Louisiana State Police said part of the delay was due to an incomplete application sent by Tangipahoa officials after the AMBER Alert was requested. LSP indicated this in an email UWK a timeline of yesterday’s events.

· 09:14 Louisiana State Police – Investigative Assistance Division contacted TPSO and requested assistance from the Louisiana Clearinghouse for Missing and Exploited Children (LSP-LACMEC) regarding the two missing children.

· 09:21 TPSO has requested that LACMEC contact them to initiate the AMBER Alert process.

· 09:27 LACMEC contacted TPSO and instructed them to complete the AMBER Alert request form and attach photos of the children.

· 10:30 am LSP-LACMEC has received an incomplete AMBER Alert request from TPSO.

  • Please note: Once an AMBER Alert request is received, it must be reviewed to ensure there is sufficient information, that the information is correct and that it meets the criteria for an AMBER Alert.

· 11:45 am The LSP Fusion Center sent a Level II Advisory for Endangered/Missing Children to all law enforcement agencies statewide and surrounding states.

· 12:18 LSP Public Affairs distributes the AMBER Alert press release via email and social media.

· 12:28 pm First AMBER Alert issued to the emergency alert system.

Edwards disputed this timeline. He said they filled out a form from LSP and submitted all the information at 10:16 am. Subsequently, TPSO officials continued to call to attempt to issue the AMBER Alert as quickly as possible. Edwards said state officials told his office that “these things take time,” that “it’s on us” and that they didn’t need anything else from the sheriff’s office.

Edwards said this case showed that state police need to investigate how to improve the process.

“If they don’t say we could have done something better, they are lying to themselves and the public,” he said.

According to the state police website, the following criteria for an AMBER alert must be met:

  • Police confirm that a child aged 17 or younger has been abducted.
  • Police believe the circumstances surrounding the abduction indicate the child is at risk of serious bodily harm or death.
  • There must be sufficient descriptive information about the child, abductor, and/or suspect’s vehicle to believe that an immediately broadcast alert will assist in the recovery of the child.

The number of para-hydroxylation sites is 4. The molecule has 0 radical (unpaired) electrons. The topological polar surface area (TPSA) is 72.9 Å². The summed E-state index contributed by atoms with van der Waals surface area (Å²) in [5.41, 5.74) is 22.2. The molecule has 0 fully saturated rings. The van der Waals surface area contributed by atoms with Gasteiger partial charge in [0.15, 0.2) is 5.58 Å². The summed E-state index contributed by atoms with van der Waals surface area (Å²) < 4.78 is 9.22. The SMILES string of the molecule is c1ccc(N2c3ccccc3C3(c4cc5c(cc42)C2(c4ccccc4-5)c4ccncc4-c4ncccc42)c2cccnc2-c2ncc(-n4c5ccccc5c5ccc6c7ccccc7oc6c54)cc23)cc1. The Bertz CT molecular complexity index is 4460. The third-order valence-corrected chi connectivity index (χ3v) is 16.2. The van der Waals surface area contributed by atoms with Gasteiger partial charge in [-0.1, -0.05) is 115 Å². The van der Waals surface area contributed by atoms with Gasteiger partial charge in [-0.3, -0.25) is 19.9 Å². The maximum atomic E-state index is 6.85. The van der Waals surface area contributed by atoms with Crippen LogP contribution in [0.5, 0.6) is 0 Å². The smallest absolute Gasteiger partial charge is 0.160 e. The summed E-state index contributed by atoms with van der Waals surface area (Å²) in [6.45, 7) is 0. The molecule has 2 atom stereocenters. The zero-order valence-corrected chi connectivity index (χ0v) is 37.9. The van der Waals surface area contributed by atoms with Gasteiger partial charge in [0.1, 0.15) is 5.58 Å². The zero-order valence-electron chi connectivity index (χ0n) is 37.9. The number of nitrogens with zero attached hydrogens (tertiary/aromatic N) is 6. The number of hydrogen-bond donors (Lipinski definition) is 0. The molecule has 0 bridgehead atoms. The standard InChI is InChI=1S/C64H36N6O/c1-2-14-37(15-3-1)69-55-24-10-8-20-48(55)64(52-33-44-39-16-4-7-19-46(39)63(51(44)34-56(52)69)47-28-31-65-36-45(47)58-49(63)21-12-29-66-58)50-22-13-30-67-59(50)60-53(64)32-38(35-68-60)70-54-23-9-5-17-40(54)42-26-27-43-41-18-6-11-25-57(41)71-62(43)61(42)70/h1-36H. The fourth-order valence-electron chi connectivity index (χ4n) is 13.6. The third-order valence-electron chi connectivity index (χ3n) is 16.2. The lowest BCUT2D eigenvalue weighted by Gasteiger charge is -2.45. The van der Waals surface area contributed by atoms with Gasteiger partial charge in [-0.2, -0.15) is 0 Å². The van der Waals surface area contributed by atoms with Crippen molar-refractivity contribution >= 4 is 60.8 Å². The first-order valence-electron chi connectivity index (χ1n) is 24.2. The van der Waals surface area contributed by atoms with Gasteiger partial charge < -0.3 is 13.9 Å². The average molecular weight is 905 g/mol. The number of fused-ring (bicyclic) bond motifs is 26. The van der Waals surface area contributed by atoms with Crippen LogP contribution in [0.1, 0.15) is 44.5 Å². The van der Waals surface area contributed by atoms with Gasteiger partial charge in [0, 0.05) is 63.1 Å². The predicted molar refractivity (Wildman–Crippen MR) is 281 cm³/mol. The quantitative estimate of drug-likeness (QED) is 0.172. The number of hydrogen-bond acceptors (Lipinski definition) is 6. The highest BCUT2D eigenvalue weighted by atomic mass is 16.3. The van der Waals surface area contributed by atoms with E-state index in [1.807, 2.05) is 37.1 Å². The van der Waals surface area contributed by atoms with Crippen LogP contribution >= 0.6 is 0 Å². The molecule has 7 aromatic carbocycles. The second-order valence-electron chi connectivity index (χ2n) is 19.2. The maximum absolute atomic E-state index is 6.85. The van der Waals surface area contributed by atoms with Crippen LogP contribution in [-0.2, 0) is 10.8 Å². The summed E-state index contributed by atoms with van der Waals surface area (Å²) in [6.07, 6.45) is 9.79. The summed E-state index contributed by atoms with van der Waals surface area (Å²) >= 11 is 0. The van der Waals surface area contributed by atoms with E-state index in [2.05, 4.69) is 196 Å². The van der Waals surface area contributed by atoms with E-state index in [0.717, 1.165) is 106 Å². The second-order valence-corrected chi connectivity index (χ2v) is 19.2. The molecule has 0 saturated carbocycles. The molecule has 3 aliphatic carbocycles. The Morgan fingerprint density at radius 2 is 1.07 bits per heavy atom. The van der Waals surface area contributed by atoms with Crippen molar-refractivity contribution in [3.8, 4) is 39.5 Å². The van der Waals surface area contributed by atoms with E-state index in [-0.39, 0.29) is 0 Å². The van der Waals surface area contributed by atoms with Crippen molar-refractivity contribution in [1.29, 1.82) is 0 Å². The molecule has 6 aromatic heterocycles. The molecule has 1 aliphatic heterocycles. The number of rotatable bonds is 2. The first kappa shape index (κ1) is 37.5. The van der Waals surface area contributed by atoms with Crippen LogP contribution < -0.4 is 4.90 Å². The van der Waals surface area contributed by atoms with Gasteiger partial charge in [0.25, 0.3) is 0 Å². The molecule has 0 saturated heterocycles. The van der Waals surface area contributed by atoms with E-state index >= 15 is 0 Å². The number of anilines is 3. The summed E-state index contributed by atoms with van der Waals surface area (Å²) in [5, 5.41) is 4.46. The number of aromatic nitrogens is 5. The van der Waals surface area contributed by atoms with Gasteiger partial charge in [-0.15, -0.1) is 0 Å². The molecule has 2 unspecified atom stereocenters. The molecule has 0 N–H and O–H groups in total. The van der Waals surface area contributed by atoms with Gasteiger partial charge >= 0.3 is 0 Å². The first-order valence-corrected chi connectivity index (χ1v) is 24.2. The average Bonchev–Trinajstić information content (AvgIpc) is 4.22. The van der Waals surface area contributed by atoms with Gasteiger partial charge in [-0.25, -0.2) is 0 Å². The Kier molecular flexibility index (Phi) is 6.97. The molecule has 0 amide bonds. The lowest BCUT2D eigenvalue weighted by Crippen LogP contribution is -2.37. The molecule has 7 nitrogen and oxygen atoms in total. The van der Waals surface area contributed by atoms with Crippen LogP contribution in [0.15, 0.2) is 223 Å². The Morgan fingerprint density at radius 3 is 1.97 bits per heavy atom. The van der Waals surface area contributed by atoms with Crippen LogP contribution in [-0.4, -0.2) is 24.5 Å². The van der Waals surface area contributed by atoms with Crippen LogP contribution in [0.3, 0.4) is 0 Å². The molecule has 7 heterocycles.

UWK spoke with Stacy Pearson, former LSP AMBER Alert Coordinator, who says it is important that State Police follow their process before releasing an AMBER Alert and that delays are standard.

“I reviewed 154 AMBER Alerts issued in the state. Of those for which reporting times were known, in more than 60% of cases the time between the missing children and the activation (AMBER Alert) was greater than three hours,” she says. “I can say that no AMBER Alert should ever be issued until all relevant information has been received and confirmed and law enforcement has determined that issuing an AMBER Alert is in the best interests of this abducted child.”

Pearson says AMBER Alert is one of many tools authorities use to solve a case involving a missing child. She says that while the first three hours are crucial in any kidnapping, it is important to keep the focus on the two most important factors in any child kidnapping case.

“We must remember that the two most relevant factors in child recovery are the abductor’s relationship with the children and the abductor’s decision-making. A perfect law enforcement investigation sometimes cannot overcome the kidnapper’s decision to harm a child,” says Pearson.

MORE FROM UWK: ‘It runs in the family’: Man charged with kidnapping, murder has stirred history

The AMBER alert system, developed in 1996, is an early warning system to help locate abducted children. It is now used in 50 states, the District of Columbia, Indian Country, Puerto Rico, the U.S. Virgin Islands and internationally in 31 countries.

“As of December 31, 2023, 1,200 children had been successfully recovered through the AMBER Alert system and at least 180 children were rescued through wireless emergency alerts. There are 82 AMBER Alert plans in the United States,” the website said.

Sheriff Edwards said AMBER Alerts are most effective when they are rare and understands there must be specific criteria before they can be sent. Otherwise, people may become desensitized and ignore them. But – the process is set “too tight”, preventing the necessary alerts from being sent.

“The system is set up in such a way that when a call comes in for a response to ask for an AMBER Alert to go out, there is a huge assumption that it will not meet the criteria,” he said .

Megan Kelly contributed to this report.